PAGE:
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Can I ask for joint custody at our final divorce hearing even though he was awarded temporary custody at the first hearing?

Chatsworth, GA |

was married for 9 yrs,our son is 7.ex was mentally &verbally abusive to me in front of our son.became physical,kicked me out w/ nothing took my car away. I am disabled, was in bad car wreck 4 years ago but draw disability.moved into 1room apt that I felt was unsafe for my son to be at but was all I could afford at the time. SO I HAD to let my son stay with him. He filed for divorce and we went to the temporary hearing in Dec.I agreed to supervised visitation at my mom's house every other weekend.Now circumstances have changed,I rented a 3bd 2th clean nice home for us and I want to get joint custody but my ex refuses to talk to me,tells everybody I just left our son and making me look awful when it was ALL him.He has a job,$ and lawyer.He wants it to stay the same but my son even wants me?

I don't have $ for a lawyer and he refused to go to mediation. We both have raised our son but I was the one who always took care of him. My ex is a total control freak and IMPOSSIBLE so I don't know whats gonna happen. I have no criminal history, can pass a drug test, suitable loving home but he still thinks HE is gonna get full custody. What CAN I DO???? And he is keeping the house, car everything!

Attorney Answers 3


  1. Best answer

    The Court is not bound by the temporary Order. The Judge will look at all the relevant evidence and make a determination regarding custody that is grounded in what he or she finds to be in your child's best interest. If you want joint physical and legal custody (the former involves where the child resides / parenting time and the latter involves decision making for the child), then you will have to demonstrate to the Court that joint custody is in your child's best interest. If you cannot afford to retain counsel, you might try calling your local Bar Association. I do not see a Chatsworth or Murray County Bar Association on the web, but if you call the Consumer Assistance Program at the Georgia Bar Association, they may be able to direct you. Their number is (404) 527-8759.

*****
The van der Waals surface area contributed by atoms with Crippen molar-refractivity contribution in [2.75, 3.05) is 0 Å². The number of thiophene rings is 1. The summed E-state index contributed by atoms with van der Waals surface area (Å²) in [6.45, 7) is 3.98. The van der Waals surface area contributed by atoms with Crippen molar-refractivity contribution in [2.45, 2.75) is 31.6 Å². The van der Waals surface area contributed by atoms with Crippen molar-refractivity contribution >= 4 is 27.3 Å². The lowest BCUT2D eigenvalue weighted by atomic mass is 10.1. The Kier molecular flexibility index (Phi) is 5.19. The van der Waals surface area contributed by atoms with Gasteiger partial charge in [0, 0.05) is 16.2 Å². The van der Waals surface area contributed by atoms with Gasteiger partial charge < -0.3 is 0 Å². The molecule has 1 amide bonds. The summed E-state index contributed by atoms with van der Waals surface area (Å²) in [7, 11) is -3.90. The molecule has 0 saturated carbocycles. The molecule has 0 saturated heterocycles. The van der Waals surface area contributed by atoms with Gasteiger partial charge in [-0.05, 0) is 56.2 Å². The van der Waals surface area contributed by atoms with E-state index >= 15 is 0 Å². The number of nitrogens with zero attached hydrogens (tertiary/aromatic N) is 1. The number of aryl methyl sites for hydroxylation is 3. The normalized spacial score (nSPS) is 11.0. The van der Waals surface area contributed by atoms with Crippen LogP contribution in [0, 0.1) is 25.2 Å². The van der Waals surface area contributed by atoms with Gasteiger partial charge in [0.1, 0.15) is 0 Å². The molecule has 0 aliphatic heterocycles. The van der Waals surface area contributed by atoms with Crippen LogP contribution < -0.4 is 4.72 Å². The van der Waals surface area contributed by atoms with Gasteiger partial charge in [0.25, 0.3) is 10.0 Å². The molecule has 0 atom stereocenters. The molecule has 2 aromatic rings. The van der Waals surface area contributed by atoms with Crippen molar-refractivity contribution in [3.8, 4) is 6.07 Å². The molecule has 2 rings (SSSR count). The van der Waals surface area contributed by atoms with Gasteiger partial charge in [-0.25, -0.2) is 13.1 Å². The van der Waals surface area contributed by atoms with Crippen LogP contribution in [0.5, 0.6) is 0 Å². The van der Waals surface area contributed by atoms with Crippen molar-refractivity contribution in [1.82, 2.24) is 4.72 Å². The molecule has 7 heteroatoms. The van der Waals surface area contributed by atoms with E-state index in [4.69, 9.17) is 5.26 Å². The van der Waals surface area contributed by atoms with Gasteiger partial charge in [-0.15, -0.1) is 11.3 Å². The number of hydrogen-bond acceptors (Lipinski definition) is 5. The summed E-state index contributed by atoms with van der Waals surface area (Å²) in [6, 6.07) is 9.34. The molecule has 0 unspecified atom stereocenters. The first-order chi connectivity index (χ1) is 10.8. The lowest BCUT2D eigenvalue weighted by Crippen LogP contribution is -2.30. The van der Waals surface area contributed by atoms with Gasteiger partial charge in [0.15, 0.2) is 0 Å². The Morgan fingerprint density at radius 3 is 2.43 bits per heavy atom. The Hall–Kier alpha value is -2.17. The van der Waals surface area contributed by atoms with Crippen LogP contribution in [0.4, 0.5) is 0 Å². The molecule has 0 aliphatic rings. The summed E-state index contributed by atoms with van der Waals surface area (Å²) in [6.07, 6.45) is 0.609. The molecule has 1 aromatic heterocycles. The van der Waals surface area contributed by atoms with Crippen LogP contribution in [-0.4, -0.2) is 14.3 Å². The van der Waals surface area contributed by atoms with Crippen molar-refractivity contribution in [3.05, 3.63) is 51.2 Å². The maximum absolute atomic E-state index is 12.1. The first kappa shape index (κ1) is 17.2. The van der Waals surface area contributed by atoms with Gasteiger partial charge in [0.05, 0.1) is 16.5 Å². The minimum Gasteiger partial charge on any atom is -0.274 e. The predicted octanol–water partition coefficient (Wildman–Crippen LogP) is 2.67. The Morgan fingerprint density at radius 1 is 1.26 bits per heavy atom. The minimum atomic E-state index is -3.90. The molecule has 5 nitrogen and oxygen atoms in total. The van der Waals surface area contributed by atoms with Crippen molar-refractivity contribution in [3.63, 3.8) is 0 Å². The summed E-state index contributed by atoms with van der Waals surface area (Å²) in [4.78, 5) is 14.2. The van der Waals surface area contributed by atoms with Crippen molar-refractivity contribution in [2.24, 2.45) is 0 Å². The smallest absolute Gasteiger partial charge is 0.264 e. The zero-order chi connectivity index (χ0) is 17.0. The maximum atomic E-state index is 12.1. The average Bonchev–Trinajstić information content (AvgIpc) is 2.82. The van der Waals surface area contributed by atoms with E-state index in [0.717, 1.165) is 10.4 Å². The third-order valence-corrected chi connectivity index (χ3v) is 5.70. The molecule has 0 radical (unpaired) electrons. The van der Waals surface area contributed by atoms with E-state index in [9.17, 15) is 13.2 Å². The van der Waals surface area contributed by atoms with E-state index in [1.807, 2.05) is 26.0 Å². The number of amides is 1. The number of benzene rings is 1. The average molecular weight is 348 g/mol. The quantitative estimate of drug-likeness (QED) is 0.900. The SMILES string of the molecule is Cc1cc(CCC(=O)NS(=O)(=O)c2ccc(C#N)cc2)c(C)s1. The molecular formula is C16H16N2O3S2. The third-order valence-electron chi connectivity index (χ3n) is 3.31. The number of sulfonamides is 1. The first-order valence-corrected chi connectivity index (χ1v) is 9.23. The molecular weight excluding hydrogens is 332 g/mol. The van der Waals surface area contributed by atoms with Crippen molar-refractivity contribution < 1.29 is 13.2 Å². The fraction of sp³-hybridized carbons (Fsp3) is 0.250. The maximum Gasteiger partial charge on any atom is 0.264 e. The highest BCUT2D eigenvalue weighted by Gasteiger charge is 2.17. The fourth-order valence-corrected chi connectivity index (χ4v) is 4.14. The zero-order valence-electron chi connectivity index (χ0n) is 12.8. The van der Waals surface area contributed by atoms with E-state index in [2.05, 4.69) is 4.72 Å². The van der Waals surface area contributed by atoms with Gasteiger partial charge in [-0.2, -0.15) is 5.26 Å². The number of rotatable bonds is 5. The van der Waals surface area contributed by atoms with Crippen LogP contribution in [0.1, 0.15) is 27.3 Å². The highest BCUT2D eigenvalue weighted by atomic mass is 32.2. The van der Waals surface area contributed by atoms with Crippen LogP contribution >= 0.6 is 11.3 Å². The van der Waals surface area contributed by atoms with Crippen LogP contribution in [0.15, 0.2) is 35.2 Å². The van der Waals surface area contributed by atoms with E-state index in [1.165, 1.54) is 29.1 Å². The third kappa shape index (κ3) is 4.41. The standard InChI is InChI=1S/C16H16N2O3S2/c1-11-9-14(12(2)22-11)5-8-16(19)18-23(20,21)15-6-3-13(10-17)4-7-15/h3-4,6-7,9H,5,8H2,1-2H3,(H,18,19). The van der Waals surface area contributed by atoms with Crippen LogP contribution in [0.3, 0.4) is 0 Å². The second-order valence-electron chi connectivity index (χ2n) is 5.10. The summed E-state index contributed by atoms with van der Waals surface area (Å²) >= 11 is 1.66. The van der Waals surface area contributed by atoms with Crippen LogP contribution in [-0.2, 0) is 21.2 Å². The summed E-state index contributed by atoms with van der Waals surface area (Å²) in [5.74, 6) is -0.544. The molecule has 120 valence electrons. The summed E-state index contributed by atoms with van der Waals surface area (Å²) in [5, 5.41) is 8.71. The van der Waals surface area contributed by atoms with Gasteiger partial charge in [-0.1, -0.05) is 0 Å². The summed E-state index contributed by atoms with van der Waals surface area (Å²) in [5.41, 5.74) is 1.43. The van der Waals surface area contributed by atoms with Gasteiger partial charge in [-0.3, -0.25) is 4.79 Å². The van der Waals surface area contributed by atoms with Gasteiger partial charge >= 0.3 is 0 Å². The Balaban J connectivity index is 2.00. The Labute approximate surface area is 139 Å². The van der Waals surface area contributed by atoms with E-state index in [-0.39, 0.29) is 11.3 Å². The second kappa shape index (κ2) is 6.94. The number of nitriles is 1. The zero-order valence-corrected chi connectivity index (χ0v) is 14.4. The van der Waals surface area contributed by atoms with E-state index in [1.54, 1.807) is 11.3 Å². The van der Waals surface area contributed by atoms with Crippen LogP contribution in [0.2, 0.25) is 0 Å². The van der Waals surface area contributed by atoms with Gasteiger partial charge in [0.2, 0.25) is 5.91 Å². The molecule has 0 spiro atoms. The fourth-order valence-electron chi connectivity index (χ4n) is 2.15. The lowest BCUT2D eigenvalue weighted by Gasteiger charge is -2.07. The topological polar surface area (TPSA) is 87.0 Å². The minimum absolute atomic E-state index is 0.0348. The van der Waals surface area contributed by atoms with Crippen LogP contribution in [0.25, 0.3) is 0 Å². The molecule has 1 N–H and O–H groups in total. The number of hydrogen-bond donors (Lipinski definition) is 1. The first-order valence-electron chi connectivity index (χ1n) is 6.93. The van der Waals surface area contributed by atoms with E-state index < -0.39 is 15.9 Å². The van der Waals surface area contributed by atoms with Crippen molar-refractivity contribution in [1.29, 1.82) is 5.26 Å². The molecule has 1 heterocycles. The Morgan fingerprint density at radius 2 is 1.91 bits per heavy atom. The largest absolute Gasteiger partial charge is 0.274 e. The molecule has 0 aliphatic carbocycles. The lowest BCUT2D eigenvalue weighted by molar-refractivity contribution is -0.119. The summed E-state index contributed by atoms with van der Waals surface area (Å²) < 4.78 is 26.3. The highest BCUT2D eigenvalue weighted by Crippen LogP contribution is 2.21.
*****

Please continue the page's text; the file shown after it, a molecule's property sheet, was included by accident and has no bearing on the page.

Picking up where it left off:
This answer is offered for informational purposes only. It is not offered as nor does it constitute legal advice. This answer does not constitute an attorney-client relationship. Do not rely on this answer in prosecuting or defending against any criminal or civil legal action. Speak to an attorney in your area about how to protect yourself and your interests.


  2. I am going to be very blunt. If you actually want to seek custody, you need a lawyer. You needed one at the beginning of the case. Waiting until now was an enormous mistake. It matters.

    Whether you seel counsel via a local bar pro bono project, Georgia Legal Services or private counsel, spend TODAY getting counsel. Do NOT wait.

    This is the one time in your life, if fundsare short,that you max credit cards, call every friend and family member you have to pitch in, and even sell things to raise money. You need to know that.

    You have lost invaluable time. Good luck.


  3. The short answer to your question is that anything that happens at the temporary hearing (including custody) can be changed the final hearing. However based upon the facts that you state in your question, I strongly advise you get an attorney to represent you in your case. The established pattern of supervised visitation will undoubtedly be an issue in your final hearing. However, if circumstances had changed, a court has the authority to incorporate a new custody arrangement in the final order. However, you absolutely need to get a lawyer to represent you. Custody issues are too important to try to handle on your own.

    Nothing contained herein shall be considered or construed as creating an attorney client relationship between the party asking the question and the attorney. All legal problems are different. The answer given is only a general response based upon the facts provided and should not be considered specific advice for your case. Always contact a lawyer for advice about your particular circumstances and issues.

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